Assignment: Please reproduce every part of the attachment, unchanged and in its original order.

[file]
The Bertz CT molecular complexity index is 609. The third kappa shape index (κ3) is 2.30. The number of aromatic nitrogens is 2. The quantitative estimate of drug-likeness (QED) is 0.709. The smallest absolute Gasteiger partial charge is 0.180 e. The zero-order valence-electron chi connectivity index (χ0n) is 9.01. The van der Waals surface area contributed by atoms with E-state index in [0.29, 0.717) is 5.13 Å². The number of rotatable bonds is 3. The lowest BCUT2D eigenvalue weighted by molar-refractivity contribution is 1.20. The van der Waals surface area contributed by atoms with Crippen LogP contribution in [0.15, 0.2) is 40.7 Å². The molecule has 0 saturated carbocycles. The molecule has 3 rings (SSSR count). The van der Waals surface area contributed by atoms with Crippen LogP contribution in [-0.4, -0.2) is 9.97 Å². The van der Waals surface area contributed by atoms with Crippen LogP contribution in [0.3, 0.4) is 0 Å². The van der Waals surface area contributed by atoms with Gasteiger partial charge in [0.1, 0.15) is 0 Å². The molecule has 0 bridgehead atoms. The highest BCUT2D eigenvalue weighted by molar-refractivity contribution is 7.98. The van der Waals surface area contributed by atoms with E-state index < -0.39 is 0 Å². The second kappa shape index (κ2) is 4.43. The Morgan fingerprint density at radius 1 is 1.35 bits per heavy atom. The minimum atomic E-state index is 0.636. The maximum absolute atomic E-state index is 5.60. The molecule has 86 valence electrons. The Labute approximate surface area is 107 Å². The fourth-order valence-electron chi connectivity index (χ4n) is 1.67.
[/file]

The Bertz CT molecular complexity index is 609. The third kappa shape index (κ3) is 2.30. The number of aromatic nitrogens is 2. The quantitative estimate of drug-likeness (QED) is 0.709. The smallest absolute Gasteiger partial charge is 0.180 e. The zero-order valence-electron chi connectivity index (χ0n) is 9.01. The van der Waals surface area contributed by atoms with E-state index in [0.29, 0.717) is 5.13 Å². The number of rotatable bonds is 3. The lowest BCUT2D eigenvalue weighted by molar-refractivity contribution is 1.20. The van der Waals surface area contributed by atoms with Crippen LogP contribution in [0.15, 0.2) is 40.7 Å². The molecule has 0 saturated carbocycles. The molecule has 3 rings (SSSR count). The van der Waals surface area contributed by atoms with Crippen LogP contribution in [-0.4, -0.2) is 9.97 Å². The van der Waals surface area contributed by atoms with Crippen LogP contribution in [0.3, 0.4) is 0 Å². The van der Waals surface area contributed by atoms with Gasteiger partial charge in [0.1, 0.15) is 0 Å². The molecule has 0 bridgehead atoms. The highest BCUT2D eigenvalue weighted by molar-refractivity contribution is 7.98. The van der Waals surface area contributed by atoms with E-state index < -0.39 is 0 Å². The second kappa shape index (κ2) is 4.43. The Morgan fingerprint density at radius 1 is 1.35 bits per heavy atom. The minimum atomic E-state index is 0.636. The maximum absolute atomic E-state index is 5.60. The molecule has 86 valence electrons. The Labute approximate surface area is 107 Å². The fourth-order valence-electron chi connectivity index (χ4n) is 1.67.